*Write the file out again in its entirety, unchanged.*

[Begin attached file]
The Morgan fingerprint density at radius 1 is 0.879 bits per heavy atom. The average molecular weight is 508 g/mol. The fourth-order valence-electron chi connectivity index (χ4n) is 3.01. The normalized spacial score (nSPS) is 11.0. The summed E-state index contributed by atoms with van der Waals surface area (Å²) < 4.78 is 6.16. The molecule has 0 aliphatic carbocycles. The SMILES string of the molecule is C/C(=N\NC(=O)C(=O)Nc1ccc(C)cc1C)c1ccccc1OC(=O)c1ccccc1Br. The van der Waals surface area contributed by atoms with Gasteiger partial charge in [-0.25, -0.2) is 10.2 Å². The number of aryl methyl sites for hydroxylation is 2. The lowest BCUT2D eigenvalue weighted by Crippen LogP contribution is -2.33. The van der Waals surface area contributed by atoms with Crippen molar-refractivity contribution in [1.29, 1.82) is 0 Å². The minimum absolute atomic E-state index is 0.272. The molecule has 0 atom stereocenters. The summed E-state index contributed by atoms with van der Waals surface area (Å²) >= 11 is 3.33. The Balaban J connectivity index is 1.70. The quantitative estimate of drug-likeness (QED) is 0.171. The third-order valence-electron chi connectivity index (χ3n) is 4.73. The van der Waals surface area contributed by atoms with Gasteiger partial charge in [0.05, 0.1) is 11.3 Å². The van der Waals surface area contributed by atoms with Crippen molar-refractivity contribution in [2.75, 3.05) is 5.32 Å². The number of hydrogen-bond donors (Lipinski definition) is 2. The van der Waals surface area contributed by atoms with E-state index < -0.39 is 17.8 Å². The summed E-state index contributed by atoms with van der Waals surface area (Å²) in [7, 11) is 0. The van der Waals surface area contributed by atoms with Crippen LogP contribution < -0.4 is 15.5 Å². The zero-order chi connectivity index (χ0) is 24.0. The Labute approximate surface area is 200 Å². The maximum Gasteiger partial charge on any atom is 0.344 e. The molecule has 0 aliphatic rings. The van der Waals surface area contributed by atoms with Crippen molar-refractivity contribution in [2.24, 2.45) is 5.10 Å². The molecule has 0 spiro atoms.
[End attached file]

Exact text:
The Morgan fingerprint density at radius 1 is 0.879 bits per heavy atom. The average molecular weight is 508 g/mol. The fourth-order valence-electron chi connectivity index (χ4n) is 3.01. The normalized spacial score (nSPS) is 11.0. The summed E-state index contributed by atoms with van der Waals surface area (Å²) < 4.78 is 6.16. The molecule has 0 aliphatic carbocycles. The SMILES string of the molecule is C/C(=N\NC(=O)C(=O)Nc1ccc(C)cc1C)c1ccccc1OC(=O)c1ccccc1Br. The van der Waals surface area contributed by atoms with Gasteiger partial charge in [-0.25, -0.2) is 10.2 Å². The number of aryl methyl sites for hydroxylation is 2. The lowest BCUT2D eigenvalue weighted by Crippen LogP contribution is -2.33. The van der Waals surface area contributed by atoms with Crippen molar-refractivity contribution in [1.29, 1.82) is 0 Å². The minimum absolute atomic E-state index is 0.272. The molecule has 0 atom stereocenters. The summed E-state index contributed by atoms with van der Waals surface area (Å²) >= 11 is 3.33. The Balaban J connectivity index is 1.70. The quantitative estimate of drug-likeness (QED) is 0.171. The third-order valence-electron chi connectivity index (χ3n) is 4.73. The van der Waals surface area contributed by atoms with Gasteiger partial charge in [0.05, 0.1) is 11.3 Å². The van der Waals surface area contributed by atoms with Crippen molar-refractivity contribution in [2.75, 3.05) is 5.32 Å². The number of hydrogen-bond donors (Lipinski definition) is 2. The van der Waals surface area contributed by atoms with E-state index < -0.39 is 17.8 Å². The summed E-state index contributed by atoms with van der Waals surface area (Å²) in [7, 11) is 0. The van der Waals surface area contributed by atoms with Crippen LogP contribution < -0.4 is 15.5 Å². The zero-order chi connectivity index (χ0) is 24.0. The Labute approximate surface area is 200 Å². The maximum Gasteiger partial charge on any atom is 0.344 e. The molecule has 0 aliphatic rings. The van der Waals surface area contributed by atoms with Crippen molar-refractivity contribution in [2.24, 2.45) is 5.10 Å². The molecule has 0 spiro atoms.